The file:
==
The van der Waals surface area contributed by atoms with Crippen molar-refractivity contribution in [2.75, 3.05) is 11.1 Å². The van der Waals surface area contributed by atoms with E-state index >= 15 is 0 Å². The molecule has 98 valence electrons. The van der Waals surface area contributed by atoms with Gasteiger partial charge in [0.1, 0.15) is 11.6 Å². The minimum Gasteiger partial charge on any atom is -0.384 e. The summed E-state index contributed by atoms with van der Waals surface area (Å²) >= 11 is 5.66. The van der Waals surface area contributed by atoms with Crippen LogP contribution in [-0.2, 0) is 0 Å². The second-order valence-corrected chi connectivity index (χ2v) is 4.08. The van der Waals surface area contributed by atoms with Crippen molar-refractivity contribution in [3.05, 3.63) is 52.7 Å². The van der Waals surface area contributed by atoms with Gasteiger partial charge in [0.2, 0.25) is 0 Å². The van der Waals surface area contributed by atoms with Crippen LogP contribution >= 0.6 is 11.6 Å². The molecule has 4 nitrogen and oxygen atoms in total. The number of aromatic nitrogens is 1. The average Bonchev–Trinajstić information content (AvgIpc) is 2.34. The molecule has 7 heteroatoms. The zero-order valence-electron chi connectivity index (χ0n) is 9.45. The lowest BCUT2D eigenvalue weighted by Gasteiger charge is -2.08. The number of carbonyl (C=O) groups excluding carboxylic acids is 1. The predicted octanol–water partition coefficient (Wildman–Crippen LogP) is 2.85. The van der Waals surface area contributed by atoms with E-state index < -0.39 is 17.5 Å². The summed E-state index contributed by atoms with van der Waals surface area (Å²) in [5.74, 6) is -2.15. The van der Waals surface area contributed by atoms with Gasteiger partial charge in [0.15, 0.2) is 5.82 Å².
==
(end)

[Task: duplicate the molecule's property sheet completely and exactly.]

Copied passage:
The van der Waals surface area contributed by atoms with Crippen molar-refractivity contribution in [2.75, 3.05) is 11.1 Å². The van der Waals surface area contributed by atoms with E-state index >= 15 is 0 Å². The molecule has 98 valence electrons. The van der Waals surface area contributed by atoms with Gasteiger partial charge in [0.1, 0.15) is 11.6 Å². The minimum Gasteiger partial charge on any atom is -0.384 e. The summed E-state index contributed by atoms with van der Waals surface area (Å²) >= 11 is 5.66. The van der Waals surface area contributed by atoms with Crippen LogP contribution in [-0.2, 0) is 0 Å². The second-order valence-corrected chi connectivity index (χ2v) is 4.08. The van der Waals surface area contributed by atoms with Crippen molar-refractivity contribution in [3.05, 3.63) is 52.7 Å². The van der Waals surface area contributed by atoms with Gasteiger partial charge in [0.2, 0.25) is 0 Å². The van der Waals surface area contributed by atoms with Crippen LogP contribution >= 0.6 is 11.6 Å². The molecule has 4 nitrogen and oxygen atoms in total. The number of aromatic nitrogens is 1. The average Bonchev–Trinajstić information content (AvgIpc) is 2.34. The molecule has 7 heteroatoms. The zero-order valence-electron chi connectivity index (χ0n) is 9.45. The lowest BCUT2D eigenvalue weighted by Gasteiger charge is -2.08. The number of carbonyl (C=O) groups excluding carboxylic acids is 1. The predicted octanol–water partition coefficient (Wildman–Crippen LogP) is 2.85. The van der Waals surface area contributed by atoms with E-state index < -0.39 is 17.5 Å². The summed E-state index contributed by atoms with van der Waals surface area (Å²) in [5.74, 6) is -2.15. The van der Waals surface area contributed by atoms with Gasteiger partial charge in [0.15, 0.2) is 5.82 Å².